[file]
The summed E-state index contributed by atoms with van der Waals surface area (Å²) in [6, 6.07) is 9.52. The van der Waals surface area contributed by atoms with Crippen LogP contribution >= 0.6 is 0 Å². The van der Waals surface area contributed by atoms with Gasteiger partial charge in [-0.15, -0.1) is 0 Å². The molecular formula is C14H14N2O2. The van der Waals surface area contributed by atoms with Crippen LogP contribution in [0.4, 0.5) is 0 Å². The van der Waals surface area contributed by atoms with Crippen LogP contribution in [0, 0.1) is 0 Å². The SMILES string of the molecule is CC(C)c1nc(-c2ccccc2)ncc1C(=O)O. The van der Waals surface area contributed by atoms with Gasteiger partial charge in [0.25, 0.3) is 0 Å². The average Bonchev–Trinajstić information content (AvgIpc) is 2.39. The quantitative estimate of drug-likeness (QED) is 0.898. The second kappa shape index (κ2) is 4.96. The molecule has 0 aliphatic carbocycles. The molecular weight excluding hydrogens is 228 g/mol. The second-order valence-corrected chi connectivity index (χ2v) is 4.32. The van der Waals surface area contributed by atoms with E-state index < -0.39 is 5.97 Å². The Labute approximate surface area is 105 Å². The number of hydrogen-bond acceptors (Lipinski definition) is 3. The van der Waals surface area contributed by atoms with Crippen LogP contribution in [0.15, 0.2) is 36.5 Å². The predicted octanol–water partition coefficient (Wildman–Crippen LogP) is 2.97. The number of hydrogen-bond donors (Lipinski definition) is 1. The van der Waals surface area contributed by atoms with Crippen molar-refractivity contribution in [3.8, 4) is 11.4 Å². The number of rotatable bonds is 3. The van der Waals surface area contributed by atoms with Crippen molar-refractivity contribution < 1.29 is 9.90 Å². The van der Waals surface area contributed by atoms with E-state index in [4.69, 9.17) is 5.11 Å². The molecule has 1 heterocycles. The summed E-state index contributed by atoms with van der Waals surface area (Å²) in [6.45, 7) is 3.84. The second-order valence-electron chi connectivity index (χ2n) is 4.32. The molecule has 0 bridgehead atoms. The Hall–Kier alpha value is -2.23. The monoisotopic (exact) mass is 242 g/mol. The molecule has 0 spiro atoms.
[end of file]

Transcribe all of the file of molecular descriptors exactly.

The summed E-state index contributed by atoms with van der Waals surface area (Å²) in [6, 6.07) is 9.52. The van der Waals surface area contributed by atoms with Crippen LogP contribution >= 0.6 is 0 Å². The van der Waals surface area contributed by atoms with Gasteiger partial charge in [-0.15, -0.1) is 0 Å². The molecular formula is C14H14N2O2. The van der Waals surface area contributed by atoms with Crippen LogP contribution in [0.4, 0.5) is 0 Å². The van der Waals surface area contributed by atoms with Crippen LogP contribution in [0, 0.1) is 0 Å². The SMILES string of the molecule is CC(C)c1nc(-c2ccccc2)ncc1C(=O)O. The van der Waals surface area contributed by atoms with Gasteiger partial charge in [0.25, 0.3) is 0 Å². The average Bonchev–Trinajstić information content (AvgIpc) is 2.39. The quantitative estimate of drug-likeness (QED) is 0.898. The second kappa shape index (κ2) is 4.96. The molecule has 0 aliphatic carbocycles. The molecular weight excluding hydrogens is 228 g/mol. The second-order valence-corrected chi connectivity index (χ2v) is 4.32. The van der Waals surface area contributed by atoms with E-state index < -0.39 is 5.97 Å². The Labute approximate surface area is 105 Å². The number of hydrogen-bond acceptors (Lipinski definition) is 3. The van der Waals surface area contributed by atoms with Crippen LogP contribution in [0.15, 0.2) is 36.5 Å². The predicted octanol–water partition coefficient (Wildman–Crippen LogP) is 2.97. The number of hydrogen-bond donors (Lipinski definition) is 1. The van der Waals surface area contributed by atoms with Crippen molar-refractivity contribution in [3.8, 4) is 11.4 Å². The number of rotatable bonds is 3. The van der Waals surface area contributed by atoms with Crippen molar-refractivity contribution < 1.29 is 9.90 Å². The van der Waals surface area contributed by atoms with E-state index in [4.69, 9.17) is 5.11 Å². The molecule has 1 heterocycles. The summed E-state index contributed by atoms with van der Waals surface area (Å²) in [6.45, 7) is 3.84. The second-order valence-electron chi connectivity index (χ2n) is 4.32. The molecule has 0 bridgehead atoms. The Hall–Kier alpha value is -2.23. The monoisotopic (exact) mass is 242 g/mol. The molecule has 0 spiro atoms.